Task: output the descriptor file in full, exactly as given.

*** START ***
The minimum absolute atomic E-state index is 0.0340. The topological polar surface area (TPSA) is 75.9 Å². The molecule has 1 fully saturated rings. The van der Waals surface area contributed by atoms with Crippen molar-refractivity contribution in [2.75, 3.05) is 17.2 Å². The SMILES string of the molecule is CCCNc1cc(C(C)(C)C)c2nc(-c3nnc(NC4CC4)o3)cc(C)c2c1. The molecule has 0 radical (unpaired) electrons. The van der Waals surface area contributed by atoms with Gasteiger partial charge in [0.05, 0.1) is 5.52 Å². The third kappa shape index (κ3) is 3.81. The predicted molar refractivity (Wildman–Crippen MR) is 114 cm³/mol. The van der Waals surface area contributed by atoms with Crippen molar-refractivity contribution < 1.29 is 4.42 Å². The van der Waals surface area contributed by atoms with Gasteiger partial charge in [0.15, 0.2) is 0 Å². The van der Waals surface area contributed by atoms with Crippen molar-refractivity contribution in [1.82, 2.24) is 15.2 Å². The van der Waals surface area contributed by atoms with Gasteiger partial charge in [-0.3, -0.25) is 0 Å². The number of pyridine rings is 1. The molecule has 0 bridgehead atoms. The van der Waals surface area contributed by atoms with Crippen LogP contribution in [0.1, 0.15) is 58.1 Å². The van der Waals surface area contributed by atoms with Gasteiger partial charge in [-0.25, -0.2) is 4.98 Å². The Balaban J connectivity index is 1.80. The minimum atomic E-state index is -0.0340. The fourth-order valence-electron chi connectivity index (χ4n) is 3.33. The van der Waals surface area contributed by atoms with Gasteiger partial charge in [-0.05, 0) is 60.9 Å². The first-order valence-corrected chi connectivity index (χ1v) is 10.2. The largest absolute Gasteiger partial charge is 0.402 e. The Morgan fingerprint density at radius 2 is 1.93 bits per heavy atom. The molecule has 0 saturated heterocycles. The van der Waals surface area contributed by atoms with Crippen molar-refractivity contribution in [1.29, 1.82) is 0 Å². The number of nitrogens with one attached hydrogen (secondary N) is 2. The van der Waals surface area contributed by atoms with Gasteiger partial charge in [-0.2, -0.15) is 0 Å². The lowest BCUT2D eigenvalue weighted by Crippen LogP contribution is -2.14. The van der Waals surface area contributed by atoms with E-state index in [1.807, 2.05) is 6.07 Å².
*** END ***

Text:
The minimum absolute atomic E-state index is 0.0340. The topological polar surface area (TPSA) is 75.9 Å². The molecule has 1 fully saturated rings. The van der Waals surface area contributed by atoms with Crippen molar-refractivity contribution in [2.75, 3.05) is 17.2 Å². The SMILES string of the molecule is CCCNc1cc(C(C)(C)C)c2nc(-c3nnc(NC4CC4)o3)cc(C)c2c1. The molecule has 0 radical (unpaired) electrons. The van der Waals surface area contributed by atoms with Gasteiger partial charge in [0.05, 0.1) is 5.52 Å². The third kappa shape index (κ3) is 3.81. The predicted molar refractivity (Wildman–Crippen MR) is 114 cm³/mol. The van der Waals surface area contributed by atoms with Crippen molar-refractivity contribution < 1.29 is 4.42 Å². The van der Waals surface area contributed by atoms with Gasteiger partial charge in [0.15, 0.2) is 0 Å². The van der Waals surface area contributed by atoms with Crippen molar-refractivity contribution in [1.82, 2.24) is 15.2 Å². The van der Waals surface area contributed by atoms with Gasteiger partial charge in [-0.3, -0.25) is 0 Å². The number of pyridine rings is 1. The molecule has 0 bridgehead atoms. The van der Waals surface area contributed by atoms with Crippen LogP contribution in [0.1, 0.15) is 58.1 Å². The van der Waals surface area contributed by atoms with Gasteiger partial charge in [-0.25, -0.2) is 4.98 Å². The Balaban J connectivity index is 1.80. The minimum atomic E-state index is -0.0340. The fourth-order valence-electron chi connectivity index (χ4n) is 3.33. The van der Waals surface area contributed by atoms with Gasteiger partial charge in [-0.05, 0) is 60.9 Å². The first-order valence-corrected chi connectivity index (χ1v) is 10.2. The largest absolute Gasteiger partial charge is 0.402 e. The Morgan fingerprint density at radius 2 is 1.93 bits per heavy atom. The molecule has 0 saturated heterocycles. The van der Waals surface area contributed by atoms with Crippen molar-refractivity contribution in [1.29, 1.82) is 0 Å². The number of nitrogens with one attached hydrogen (secondary N) is 2. The van der Waals surface area contributed by atoms with Gasteiger partial charge in [-0.2, -0.15) is 0 Å². The lowest BCUT2D eigenvalue weighted by Crippen LogP contribution is -2.14. The van der Waals surface area contributed by atoms with E-state index in [1.807, 2.05) is 6.07 Å².